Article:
Individuals or businesses that mint and sell NFTs may generate taxable income. In addition, the smart contracts governing NFTs make it possible to generate royalty income from secondary market sales. At the same time, the fees to mint the NFT may also be deductible business expenses, including gas fees or marketplace fees.

Individuals or businesses that purchase an NFT may incur an immediate capital gain if they sell another cryptocurrency to fund the purchase. And, then, if they sell or exchange the NFT, they may also incur a capital gain or loss. The tax consequences of these transactions depend on the holding period and the taxpayer’s marginal tax bracket.

If an individual or business receives an NFT via an airdrop, they must report the value as ordinary income at the time of receipt. Unfortunately, that opens the door to the possibility of owing more tax than an item is worth if the value rapidly falls after the airdrop. As a result, taxpayers should exercise caution when participating in volatile airdrops. 

Finally, in addition to minting, buying, and selling NFTs, validating NFT transactions may generate taxable revenue. For example, Ethereum validators will typically owe tax on any income they generate. And NFT marketplaces may also generate taxable income by charging minting and transaction fees to consumers and businesses.

Corporate Accounting

NFTs can prove challenging from a corporate accounting standpoint. For example, while the GAAP says they fall under ASC 350 (intangibles), there’s no specific guidance on valuation or other matters. As a result, companies are on their own regarding revenue recognition, fair value, impairment, amortization, and cost accounting.

The Journal of Accountancy provides an excellent starting point by dividing NFTs into four categories:

  • Single Use – NFTs with limited resale or reuse value, such as virtual event tickets or game items only available in a single game.
  • Reusables – NFTs that have collectible, display, or reusable value, such as artwork, trading cards, or avatars.
  • Perpetuals – NFTs that represent permanent digital locations, such as domain names or metaverse land.
  • Real Assets – NFTs that represent real-world physical assets and are used solely to authenticate ownership and simplify transactions.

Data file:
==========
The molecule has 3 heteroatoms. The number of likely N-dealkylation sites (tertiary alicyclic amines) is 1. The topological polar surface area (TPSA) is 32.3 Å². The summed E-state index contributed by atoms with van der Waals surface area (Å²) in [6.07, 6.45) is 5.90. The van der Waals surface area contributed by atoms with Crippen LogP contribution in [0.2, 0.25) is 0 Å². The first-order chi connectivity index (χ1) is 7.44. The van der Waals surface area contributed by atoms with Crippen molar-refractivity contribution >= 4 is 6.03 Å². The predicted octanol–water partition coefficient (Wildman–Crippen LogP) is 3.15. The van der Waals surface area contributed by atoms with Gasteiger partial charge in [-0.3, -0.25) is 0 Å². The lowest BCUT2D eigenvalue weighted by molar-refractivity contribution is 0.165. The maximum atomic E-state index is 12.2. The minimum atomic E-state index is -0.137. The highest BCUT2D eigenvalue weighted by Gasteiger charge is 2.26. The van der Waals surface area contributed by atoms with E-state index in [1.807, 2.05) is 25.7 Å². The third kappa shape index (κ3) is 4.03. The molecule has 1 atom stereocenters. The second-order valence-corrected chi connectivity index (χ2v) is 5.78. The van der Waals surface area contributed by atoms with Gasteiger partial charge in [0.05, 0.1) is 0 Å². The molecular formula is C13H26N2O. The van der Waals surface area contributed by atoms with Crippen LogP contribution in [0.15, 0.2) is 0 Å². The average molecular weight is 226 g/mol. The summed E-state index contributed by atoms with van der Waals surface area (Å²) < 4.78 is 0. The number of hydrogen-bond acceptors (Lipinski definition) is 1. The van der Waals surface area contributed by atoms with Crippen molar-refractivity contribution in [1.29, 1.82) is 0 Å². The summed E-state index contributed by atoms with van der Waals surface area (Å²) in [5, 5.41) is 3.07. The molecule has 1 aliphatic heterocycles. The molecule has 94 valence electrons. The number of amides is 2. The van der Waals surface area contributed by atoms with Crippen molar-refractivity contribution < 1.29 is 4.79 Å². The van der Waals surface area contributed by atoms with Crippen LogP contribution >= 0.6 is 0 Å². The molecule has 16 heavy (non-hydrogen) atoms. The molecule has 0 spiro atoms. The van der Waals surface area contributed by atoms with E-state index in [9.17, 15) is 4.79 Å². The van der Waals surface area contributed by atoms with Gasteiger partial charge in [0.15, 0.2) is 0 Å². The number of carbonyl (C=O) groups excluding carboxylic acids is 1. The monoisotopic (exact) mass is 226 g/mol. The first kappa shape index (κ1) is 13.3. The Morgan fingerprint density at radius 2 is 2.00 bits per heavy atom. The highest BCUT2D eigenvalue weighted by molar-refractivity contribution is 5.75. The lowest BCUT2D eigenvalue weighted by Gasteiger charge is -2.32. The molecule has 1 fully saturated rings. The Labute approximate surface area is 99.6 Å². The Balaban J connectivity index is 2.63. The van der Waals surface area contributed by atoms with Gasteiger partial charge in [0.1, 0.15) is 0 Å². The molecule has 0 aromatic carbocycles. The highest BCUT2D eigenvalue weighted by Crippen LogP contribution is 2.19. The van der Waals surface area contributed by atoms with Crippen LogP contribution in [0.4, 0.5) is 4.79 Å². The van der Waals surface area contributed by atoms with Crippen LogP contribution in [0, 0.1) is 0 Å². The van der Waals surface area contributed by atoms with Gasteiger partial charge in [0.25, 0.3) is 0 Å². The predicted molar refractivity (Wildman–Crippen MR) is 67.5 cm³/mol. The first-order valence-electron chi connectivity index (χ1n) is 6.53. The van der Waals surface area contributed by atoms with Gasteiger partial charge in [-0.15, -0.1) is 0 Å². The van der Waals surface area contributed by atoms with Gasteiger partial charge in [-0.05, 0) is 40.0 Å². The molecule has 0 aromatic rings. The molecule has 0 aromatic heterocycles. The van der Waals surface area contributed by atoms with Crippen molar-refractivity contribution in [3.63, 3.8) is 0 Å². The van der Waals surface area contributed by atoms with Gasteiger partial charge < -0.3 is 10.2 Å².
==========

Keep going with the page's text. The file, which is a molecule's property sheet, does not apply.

Most companies mint and sell NFTs through marketplaces, meaning revenue recognition often boils down to who was the principal and agent. However, companies must also evaluate if NFT transactions are subject to the ASC 606 standard, which depends on the NFT’s nature. For instance, single-use NFTs are very different from real assets.

While valuing an NFT is simple at the onset, it can be challenging over time since there may not be readily-available comps. For example, NFTs with a finite life may need amortization, whereas those with an infinite life may need annual impairments to their valuation.

And finally, companies must determine how to account for development costs. While most costs fall under ASC 350-40 (internal use software) or ASC 985-20 (costs of software), the choice between the two often depends on whether the end-user will own the final software. That’s not always the case in instances like in-game items.

The Bottom Line

Non-fungible tokens, or NFTs, have become extremely popular over the past few years thanks to the popularity of the Bored Ape Yacht Club and other high-profile projects. While the IRS’ classification of NFTs is fairly straightforward, there are some risks to watch out for. Corporate tax treatment of NFTs remains far from clear.

If you trade NFTs or other crypto assets, ZenLedger can help aggregate transactions across wallets and exchanges, compute your capital gain or loss, and auto-complete the IRS forms you need.

Get started for free today!

Justin Kuepper